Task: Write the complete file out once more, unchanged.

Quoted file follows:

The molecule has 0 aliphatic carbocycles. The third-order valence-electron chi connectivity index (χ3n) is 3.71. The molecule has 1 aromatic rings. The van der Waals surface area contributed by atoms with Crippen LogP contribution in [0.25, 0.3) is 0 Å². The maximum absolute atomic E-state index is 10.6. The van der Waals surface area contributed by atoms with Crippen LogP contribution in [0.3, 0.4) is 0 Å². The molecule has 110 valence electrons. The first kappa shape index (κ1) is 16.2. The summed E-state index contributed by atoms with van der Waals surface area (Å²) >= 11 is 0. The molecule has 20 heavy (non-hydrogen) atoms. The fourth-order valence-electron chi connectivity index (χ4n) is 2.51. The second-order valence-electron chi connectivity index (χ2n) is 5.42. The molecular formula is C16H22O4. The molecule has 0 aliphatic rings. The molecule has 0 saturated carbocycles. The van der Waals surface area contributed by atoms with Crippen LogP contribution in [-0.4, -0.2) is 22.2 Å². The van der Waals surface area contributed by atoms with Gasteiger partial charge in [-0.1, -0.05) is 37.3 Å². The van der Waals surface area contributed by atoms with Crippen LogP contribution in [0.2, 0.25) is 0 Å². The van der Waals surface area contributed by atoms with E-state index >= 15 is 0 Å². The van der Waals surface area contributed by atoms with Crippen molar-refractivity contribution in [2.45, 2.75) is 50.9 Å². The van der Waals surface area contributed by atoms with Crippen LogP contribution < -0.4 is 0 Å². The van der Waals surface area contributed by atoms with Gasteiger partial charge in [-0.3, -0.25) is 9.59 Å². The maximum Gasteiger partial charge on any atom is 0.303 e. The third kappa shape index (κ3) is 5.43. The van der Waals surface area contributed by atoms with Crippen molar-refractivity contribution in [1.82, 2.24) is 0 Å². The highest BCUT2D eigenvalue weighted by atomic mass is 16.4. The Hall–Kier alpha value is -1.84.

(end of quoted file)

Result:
The molecule has 0 aliphatic carbocycles. The third-order valence-electron chi connectivity index (χ3n) is 3.71. The molecule has 1 aromatic rings. The van der Waals surface area contributed by atoms with Crippen LogP contribution in [0.25, 0.3) is 0 Å². The maximum absolute atomic E-state index is 10.6. The van der Waals surface area contributed by atoms with Crippen LogP contribution in [0.3, 0.4) is 0 Å². The molecule has 110 valence electrons. The first kappa shape index (κ1) is 16.2. The summed E-state index contributed by atoms with van der Waals surface area (Å²) >= 11 is 0. The molecule has 20 heavy (non-hydrogen) atoms. The fourth-order valence-electron chi connectivity index (χ4n) is 2.51. The second-order valence-electron chi connectivity index (χ2n) is 5.42. The molecular formula is C16H22O4. The molecule has 0 aliphatic rings. The molecule has 0 saturated carbocycles. The van der Waals surface area contributed by atoms with Crippen LogP contribution in [-0.4, -0.2) is 22.2 Å². The van der Waals surface area contributed by atoms with Gasteiger partial charge in [-0.1, -0.05) is 37.3 Å². The van der Waals surface area contributed by atoms with Crippen LogP contribution in [0.2, 0.25) is 0 Å². The van der Waals surface area contributed by atoms with E-state index >= 15 is 0 Å². The van der Waals surface area contributed by atoms with Crippen molar-refractivity contribution in [2.45, 2.75) is 50.9 Å². The van der Waals surface area contributed by atoms with Crippen LogP contribution < -0.4 is 0 Å². The van der Waals surface area contributed by atoms with Gasteiger partial charge in [-0.3, -0.25) is 9.59 Å². The maximum Gasteiger partial charge on any atom is 0.303 e. The third kappa shape index (κ3) is 5.43. The van der Waals surface area contributed by atoms with Crippen molar-refractivity contribution in [1.82, 2.24) is 0 Å². The highest BCUT2D eigenvalue weighted by atomic mass is 16.4. The Hall–Kier alpha value is -1.84.